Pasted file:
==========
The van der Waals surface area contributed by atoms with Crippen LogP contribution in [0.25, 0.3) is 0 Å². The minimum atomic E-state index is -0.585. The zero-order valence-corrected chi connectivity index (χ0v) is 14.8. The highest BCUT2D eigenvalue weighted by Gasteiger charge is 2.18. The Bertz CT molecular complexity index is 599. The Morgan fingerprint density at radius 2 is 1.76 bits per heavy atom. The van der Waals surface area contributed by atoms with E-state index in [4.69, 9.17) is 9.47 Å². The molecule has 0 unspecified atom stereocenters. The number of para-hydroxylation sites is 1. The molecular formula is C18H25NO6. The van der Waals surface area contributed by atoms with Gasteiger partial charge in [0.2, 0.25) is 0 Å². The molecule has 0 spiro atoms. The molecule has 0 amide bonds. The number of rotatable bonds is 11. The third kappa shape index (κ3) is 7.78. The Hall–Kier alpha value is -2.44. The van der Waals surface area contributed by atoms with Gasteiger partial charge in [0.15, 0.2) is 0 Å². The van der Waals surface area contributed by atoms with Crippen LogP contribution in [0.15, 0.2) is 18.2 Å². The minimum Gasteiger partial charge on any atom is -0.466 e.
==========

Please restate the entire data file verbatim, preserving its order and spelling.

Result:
The van der Waals surface area contributed by atoms with Crippen LogP contribution in [0.25, 0.3) is 0 Å². The minimum atomic E-state index is -0.585. The zero-order valence-corrected chi connectivity index (χ0v) is 14.8. The highest BCUT2D eigenvalue weighted by Gasteiger charge is 2.18. The Bertz CT molecular complexity index is 599. The Morgan fingerprint density at radius 2 is 1.76 bits per heavy atom. The van der Waals surface area contributed by atoms with E-state index in [4.69, 9.17) is 9.47 Å². The molecule has 0 unspecified atom stereocenters. The number of para-hydroxylation sites is 1. The molecular formula is C18H25NO6. The van der Waals surface area contributed by atoms with Gasteiger partial charge in [0.2, 0.25) is 0 Å². The molecule has 0 spiro atoms. The molecule has 0 amide bonds. The number of rotatable bonds is 11. The third kappa shape index (κ3) is 7.78. The Hall–Kier alpha value is -2.44. The van der Waals surface area contributed by atoms with Gasteiger partial charge in [0.15, 0.2) is 0 Å². The van der Waals surface area contributed by atoms with Crippen LogP contribution in [0.15, 0.2) is 18.2 Å². The minimum Gasteiger partial charge on any atom is -0.466 e.